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  • Writer's pictureJohn Martin


In spite of boasting flat terrain, an attractive, pre-automobile street grid in much of the city center and nearly year-round favorable weather, Savannah, Georgia, lacks a comprehensive, connected trail system for non-motorized transportation and recreation - unlike many cities in the state.

Led by the efforts of local partners Friends of Tide to Town, Bike Walk Savannah, Healthy Savannah, YMCA of Coastal Georgia, City of Savannah and Chatham County, the East Coast Greenway Alliance is working to address this shortcoming by advocating for increased funding at the federal, state and local levels.

Recently, Savannah was awarded “$3 million to begin work on the next phase of Savannah’s Truman Linear Park Trail, part of the Tide to Town trail network,” according to a press release from Sen. Reverend Raphael Warnock. This earmark was part of $11.3 million in Congressional support dedicated to East Coast Greenway and Greenway-adjacent projects in 2022.

By lifting up this important project as part of the Greenways for All effort, the Alliance hopes to build on this momentum.

Savannah is a popular tourist destination, and a growing share of those tourists both desire and require efficient, safe and economical mobility choices. The historic city center simply cannot accommodate an increase in motor vehicles.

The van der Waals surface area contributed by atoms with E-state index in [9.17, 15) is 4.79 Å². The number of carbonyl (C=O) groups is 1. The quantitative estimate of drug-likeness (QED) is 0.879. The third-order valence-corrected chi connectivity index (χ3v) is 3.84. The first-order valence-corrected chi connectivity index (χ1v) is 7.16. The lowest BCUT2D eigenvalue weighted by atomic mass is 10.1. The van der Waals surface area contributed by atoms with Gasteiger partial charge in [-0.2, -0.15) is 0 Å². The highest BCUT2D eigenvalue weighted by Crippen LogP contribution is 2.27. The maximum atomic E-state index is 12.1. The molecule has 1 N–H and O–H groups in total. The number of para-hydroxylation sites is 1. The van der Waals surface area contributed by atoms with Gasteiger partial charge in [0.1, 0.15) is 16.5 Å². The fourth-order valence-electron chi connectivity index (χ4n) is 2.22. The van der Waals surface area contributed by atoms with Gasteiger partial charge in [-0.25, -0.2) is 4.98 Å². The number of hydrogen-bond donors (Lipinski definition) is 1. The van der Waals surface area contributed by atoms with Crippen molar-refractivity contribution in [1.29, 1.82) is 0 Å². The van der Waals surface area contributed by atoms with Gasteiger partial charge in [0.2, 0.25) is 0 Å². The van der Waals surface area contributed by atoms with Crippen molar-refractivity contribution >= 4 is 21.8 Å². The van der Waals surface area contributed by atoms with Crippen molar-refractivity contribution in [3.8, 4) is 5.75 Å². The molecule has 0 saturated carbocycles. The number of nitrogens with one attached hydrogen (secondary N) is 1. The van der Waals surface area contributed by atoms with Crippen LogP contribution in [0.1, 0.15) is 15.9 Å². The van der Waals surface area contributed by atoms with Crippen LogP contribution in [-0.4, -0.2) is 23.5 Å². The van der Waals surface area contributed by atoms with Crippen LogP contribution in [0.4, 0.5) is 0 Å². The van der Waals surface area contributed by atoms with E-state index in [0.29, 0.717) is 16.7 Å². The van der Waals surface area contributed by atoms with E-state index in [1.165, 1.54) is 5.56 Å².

More importantly, Savannah suffers from high rates of poverty, which makes reliance on a private automobile well out of reach for many residents. A connected system of paved multi-use paths will create an equitable, sustainable transportation network, while also providing residents and visitors alike with a memorable and healthy recreational activity.

Once completed, the Tide to Town trail system will connect over a dozen neighborhoods, parks, schools and employment centers, including major hospitals and the National Landmark Historic District. It will provide a safe, low-stress place to walk, jog, roll or bicycle, whether that's for weekend leisure and exercise or daily transportation.

A completed and comprehensive trail system will allow Savannah to attract large athletic events, such as marathons, while also connecting everyday residents to free, accessible outdoor recreation. The trails will foster public art, tree plantings and increased citizen interactions, which will strengthen community bonds and help to lower crime.

Over time, regular use of the trails will also help decrease obesity rates in the region, lowering public health costs for everyone.

Together, we can make greenways and trails accessible to all Americans, no matter their income level, race, ethnicity or ability. Everyone deserves the physical fitness, peace of mind and community connection that trail time provides.

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